Public and Racket are the first publications to reveal the names of the three sick WIV workers and place them directly in the lab that collected and experimented with SARS-like viruses poised for human emergence.

Next week, the Directorate of National Intelligence is expected to release previously classified material, which may include the names of the three WIV scientists who were the likely among the first to be sickened by SARS-CoV-2.

A bill signed by President Biden earlier this year specifically called for the release of the names and roles of the sick researchers at the WIV, their symptoms and date of symptom onset, and whether these researchers had been involved with or exposed to coronavirus research.

On Dec. 29, 2017, two years before the pandemic began, Chinese state-run television aired a video that includes a scene of Ben Hu watching a lab worker handle specimens. Neither are wearing protective gear. The same video shows WIV scientists hunting for bat viruses with little protective gear. “If they were worried about being infected in the field, they would need full body suits with no gaps” to be safe, said Chan. “That’s the only way.”

The WIV research with live SARS-like viruses was performed at too low of a safety level, “BSL-2,” explains Chan, “When we now know that the pandemic virus is even capable of escaping from a BSL-3 lab and infecting fully vaccinated young lab workers.”

While scientists justify such research as necessary for developing vaccines, President Barack Obama banned federal funding for gain-of-function research of concern in 2014, because experts had come to the consensus that it was too dangerous. However, the National Institute of Health and NIAID headed by Francis Collins and Fauci, and a major U.S. government grantee, EcoHealth Alliance, deemed their work on SARS-like viruses as not falling under the gain-of-function research of concern definitions and funded this project in China and Southeast Asia.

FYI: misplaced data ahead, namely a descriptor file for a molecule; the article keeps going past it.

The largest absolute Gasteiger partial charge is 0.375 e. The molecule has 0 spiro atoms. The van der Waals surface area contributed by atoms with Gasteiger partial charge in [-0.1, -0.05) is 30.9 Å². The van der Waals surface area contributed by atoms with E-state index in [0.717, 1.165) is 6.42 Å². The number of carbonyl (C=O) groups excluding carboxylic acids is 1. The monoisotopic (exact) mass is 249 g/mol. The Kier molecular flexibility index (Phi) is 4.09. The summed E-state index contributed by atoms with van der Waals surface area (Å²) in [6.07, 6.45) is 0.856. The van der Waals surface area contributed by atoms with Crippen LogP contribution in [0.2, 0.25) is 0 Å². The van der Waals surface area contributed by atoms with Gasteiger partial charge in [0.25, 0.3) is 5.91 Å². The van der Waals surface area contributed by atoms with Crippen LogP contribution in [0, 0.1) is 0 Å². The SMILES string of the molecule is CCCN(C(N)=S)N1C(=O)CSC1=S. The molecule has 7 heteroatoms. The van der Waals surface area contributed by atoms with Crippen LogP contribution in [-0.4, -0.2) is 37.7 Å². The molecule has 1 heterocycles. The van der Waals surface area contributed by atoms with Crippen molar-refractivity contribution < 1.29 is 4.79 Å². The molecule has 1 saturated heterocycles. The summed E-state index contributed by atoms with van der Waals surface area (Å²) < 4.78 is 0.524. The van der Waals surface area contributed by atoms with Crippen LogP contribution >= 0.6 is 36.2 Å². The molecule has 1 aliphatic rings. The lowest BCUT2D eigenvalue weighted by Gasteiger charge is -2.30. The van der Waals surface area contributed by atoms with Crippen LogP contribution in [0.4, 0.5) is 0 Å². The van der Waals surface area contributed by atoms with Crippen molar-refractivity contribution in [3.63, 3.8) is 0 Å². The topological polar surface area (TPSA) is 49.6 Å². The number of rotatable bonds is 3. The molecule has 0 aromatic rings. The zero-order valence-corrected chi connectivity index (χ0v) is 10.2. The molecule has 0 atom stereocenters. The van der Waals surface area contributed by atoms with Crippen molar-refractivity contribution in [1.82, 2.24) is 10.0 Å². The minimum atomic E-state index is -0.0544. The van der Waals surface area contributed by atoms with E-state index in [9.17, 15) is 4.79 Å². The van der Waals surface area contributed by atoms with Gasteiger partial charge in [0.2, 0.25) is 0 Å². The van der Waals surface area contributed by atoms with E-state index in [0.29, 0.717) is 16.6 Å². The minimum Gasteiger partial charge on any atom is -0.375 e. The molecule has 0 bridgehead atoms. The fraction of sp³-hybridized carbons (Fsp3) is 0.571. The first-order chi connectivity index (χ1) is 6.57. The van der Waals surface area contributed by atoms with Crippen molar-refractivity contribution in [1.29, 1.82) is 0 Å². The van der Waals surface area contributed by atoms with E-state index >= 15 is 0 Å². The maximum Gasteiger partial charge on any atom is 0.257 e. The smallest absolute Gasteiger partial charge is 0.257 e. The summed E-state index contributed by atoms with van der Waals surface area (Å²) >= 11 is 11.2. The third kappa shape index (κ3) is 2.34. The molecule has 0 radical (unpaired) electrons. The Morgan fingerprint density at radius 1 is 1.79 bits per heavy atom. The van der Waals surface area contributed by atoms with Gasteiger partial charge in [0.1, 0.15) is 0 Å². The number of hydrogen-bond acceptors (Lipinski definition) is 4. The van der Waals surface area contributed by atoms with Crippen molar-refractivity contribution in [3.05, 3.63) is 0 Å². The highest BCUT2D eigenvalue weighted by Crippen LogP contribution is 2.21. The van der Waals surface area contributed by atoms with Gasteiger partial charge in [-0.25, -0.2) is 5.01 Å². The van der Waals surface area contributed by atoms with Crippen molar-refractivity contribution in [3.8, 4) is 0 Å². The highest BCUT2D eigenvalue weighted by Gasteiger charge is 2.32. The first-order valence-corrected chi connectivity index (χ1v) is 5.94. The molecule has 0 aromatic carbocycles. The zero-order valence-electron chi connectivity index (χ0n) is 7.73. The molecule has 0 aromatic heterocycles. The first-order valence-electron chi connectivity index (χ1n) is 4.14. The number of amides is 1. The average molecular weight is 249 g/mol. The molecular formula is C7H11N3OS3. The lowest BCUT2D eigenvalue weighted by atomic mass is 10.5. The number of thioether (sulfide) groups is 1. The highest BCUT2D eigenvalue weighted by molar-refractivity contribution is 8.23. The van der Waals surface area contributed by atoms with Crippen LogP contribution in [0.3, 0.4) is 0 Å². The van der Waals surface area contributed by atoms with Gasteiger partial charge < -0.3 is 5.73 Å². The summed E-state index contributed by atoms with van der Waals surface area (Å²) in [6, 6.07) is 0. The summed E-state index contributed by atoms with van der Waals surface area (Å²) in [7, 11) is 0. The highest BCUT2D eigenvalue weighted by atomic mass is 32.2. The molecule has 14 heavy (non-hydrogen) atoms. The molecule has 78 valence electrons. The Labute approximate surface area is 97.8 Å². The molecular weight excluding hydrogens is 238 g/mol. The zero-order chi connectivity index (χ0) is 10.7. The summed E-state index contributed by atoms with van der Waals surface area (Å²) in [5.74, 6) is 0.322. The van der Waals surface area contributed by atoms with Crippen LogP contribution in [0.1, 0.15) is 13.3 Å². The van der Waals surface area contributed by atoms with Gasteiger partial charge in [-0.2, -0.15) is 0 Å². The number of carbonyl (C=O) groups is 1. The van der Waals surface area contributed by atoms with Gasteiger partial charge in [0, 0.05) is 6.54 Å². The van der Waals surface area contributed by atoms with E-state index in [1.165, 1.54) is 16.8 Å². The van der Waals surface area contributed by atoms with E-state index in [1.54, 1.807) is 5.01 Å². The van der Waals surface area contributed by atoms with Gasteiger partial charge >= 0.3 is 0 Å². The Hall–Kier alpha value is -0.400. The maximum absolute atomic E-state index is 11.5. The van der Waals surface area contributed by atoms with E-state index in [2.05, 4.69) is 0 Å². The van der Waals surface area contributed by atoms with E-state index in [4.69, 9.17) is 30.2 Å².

Share

In March 2018, the WIV, the EcoHealth Alliance, and the University of North Carolina applied for a $14 million grant from the U.S. Defense Advanced Research Project Agency DARPA to engineer “furin cleavage sites” into SARS-like coronaviruses to study how this affected their ability to grow and cause disease.

Scientists say the key piece of the COVID-19 virus, which made it so transmissible compared to its closest relatives, was its unique furin cleavage site.

DARPA rejected the grant, but it now appears the WIV went forward with the research anyway. The Times of London reported that US collaborators of the WIV had come forward and said the Wuhan scientists had put furin cleavage sites into SARS-like viruses in 2019.

Hu co-authored multiple papers on coronavirus research, including a 2017 paper on chimeric bat coronaviruses with Peter Daszak, the head of EcoHealth Alliance, which was funded in part by the NIH and the USAID Emerging Pandemic Threats PREDICT Program. Data privately shared with the NIH revealed that these chimeric SARS-like viruses grew far more quickly and caused more severe disease in humanized mice in the lab.

Peter Daszak, the head of EcoHealth Alliance, which was funded in part by the NIH and the USAID Emerging Pandemic Threats PREDICT Program. (Getty Images)

When the WIV put out their first paper about the pandemic virus, they failed to point out the novel furin cleavage site despite having had plans to and allegedly putting such gain-of-function features into SARS-like viruses in their lab. “It’s as if these scientists proposed putting horns on horses, but when a unicorn shows up in their city a year later they write a paper describing every part of it except its horn,” said Chan.